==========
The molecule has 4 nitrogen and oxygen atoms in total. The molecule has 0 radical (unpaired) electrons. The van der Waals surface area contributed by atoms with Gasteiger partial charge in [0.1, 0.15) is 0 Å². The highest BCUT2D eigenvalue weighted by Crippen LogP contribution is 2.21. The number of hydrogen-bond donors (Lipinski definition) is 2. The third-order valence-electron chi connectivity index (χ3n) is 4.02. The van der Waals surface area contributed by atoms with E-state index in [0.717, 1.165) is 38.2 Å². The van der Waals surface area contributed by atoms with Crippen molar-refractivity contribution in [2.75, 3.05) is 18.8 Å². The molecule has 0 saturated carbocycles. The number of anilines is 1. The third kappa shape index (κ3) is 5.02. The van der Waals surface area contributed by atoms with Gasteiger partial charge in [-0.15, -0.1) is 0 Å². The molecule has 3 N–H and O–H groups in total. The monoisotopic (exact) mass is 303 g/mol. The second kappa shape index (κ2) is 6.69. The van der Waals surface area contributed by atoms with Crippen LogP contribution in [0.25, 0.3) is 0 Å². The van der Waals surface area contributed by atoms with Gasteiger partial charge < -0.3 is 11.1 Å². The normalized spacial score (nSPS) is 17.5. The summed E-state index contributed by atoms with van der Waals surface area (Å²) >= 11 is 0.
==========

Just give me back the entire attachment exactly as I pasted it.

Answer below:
The molecule has 4 nitrogen and oxygen atoms in total. The molecule has 0 radical (unpaired) electrons. The van der Waals surface area contributed by atoms with Gasteiger partial charge in [0.1, 0.15) is 0 Å². The highest BCUT2D eigenvalue weighted by Crippen LogP contribution is 2.21. The number of hydrogen-bond donors (Lipinski definition) is 2. The third-order valence-electron chi connectivity index (χ3n) is 4.02. The van der Waals surface area contributed by atoms with E-state index in [0.717, 1.165) is 38.2 Å². The van der Waals surface area contributed by atoms with Crippen molar-refractivity contribution in [2.75, 3.05) is 18.8 Å². The molecule has 0 saturated carbocycles. The number of anilines is 1. The third kappa shape index (κ3) is 5.02. The van der Waals surface area contributed by atoms with Gasteiger partial charge in [-0.15, -0.1) is 0 Å². The molecule has 3 N–H and O–H groups in total. The monoisotopic (exact) mass is 303 g/mol. The second kappa shape index (κ2) is 6.69. The van der Waals surface area contributed by atoms with Crippen LogP contribution in [0.25, 0.3) is 0 Å². The van der Waals surface area contributed by atoms with Gasteiger partial charge < -0.3 is 11.1 Å². The normalized spacial score (nSPS) is 17.5. The summed E-state index contributed by atoms with van der Waals surface area (Å²) >= 11 is 0.